The system then evaluates the state of the assembly code for latency and validity and assigns it a score, and compares this to the score of the previous score. And through reinforcement learning, it relates information about how the different branches of the tree work, given the state of the program. Over time, you “learn” how to achieve a winning game condition – sort completed – with maximum score, which means minimum latency.

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The main benefit of this system is that training it does not have to include any code examples. Instead, the system generates its own code examples and then evaluates them. In the process, it is hung up on information about which instruction sets are effective in sorting.

Useful code

Sorting in complex programs can handle large, arbitrary groups of items. But at the level of standard libraries, they are built from a large set of very specific functions that handle only one situation or few cases. For example, there are separate algorithms for sorting three items, four items, and five items. And there is another set of functions that can handle an arbitrary number of items up to a maximum – meaning you can call one that sorts up to four items, but no more.

DeepMind has set AlphaDev on each of these functions, but they operate very differently. For functions that handle a specified number of elements, it is possible to write code without any branches where it executes different code based on the state of the variable. As a result, the performance of this code is generally proportional to the number of required instructions. AlphaDev was able to shave all Sort-3, Sort-5, and Sort-8 instructions, and even more so than Sort-6 and Sort-7. There was only one (rank 4) where he couldn’t find a way to improve the human code. Repeated running the code on actual systems showed that fewer instructions resulted in better performance.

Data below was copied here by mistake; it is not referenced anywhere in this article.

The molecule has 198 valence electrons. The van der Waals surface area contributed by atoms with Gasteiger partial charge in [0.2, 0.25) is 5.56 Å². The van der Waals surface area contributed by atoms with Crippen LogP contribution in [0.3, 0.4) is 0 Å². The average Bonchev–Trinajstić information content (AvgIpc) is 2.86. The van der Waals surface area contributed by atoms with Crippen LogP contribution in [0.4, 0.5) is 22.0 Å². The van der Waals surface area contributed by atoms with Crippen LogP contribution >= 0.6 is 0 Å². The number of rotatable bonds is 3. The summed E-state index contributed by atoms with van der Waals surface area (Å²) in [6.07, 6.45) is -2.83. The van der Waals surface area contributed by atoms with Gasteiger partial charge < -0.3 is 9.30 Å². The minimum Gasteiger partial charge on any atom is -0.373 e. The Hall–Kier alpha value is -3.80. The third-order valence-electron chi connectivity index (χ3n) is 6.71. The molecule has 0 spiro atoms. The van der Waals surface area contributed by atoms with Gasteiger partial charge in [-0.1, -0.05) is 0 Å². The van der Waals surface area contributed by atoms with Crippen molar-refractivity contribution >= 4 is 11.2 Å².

Sorting a variable number of entries involves branching in the code, and different processors have different amounts of hardware dedicated to handling these branches. Therefore, the code was evaluated based on its performance on 100 different devices. Here again, AlphaDev has found ways to squeeze in extra performance, and we’ll take a look at how to do it in one situation: a function that sorts up to four items.

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In the current implementation in the C++ library, the code runs a series of tests to see how many elements it needs to sort and calls the custom sort function for that number of elements. The revised code does something even stranger. Tests if there are two elements and calls a separate function to sort them if necessary. If the count is greater than two, the code calls to sort the first three. If there are three elements, the results of this sort will be returned.

However, if there are four items to sort, it runs specialized code that is very efficient at inserting a fourth item into the appropriate place within an array of three sorted items. This seems like an odd approach, but it’s consistently outperformed my existing code.

in production

Because AlphaDev produced more efficient code, the team wanted to reintegrate it into the LLVM standard C++ library. The problem here is that the code was in assembly rather than C++. So, they had to work backwards and figure out which C++ code would produce the same assembly. Once this was done, the code was merged into the LLVM toolchain – the first time some of the code had been modified in over a decade.

As a result, researchers have estimated that AlphaDev code is now being executed trillions of times a day.

Nature, 2023. DOI: 10.1038 / s41586-023-06004-9 (about DOIs).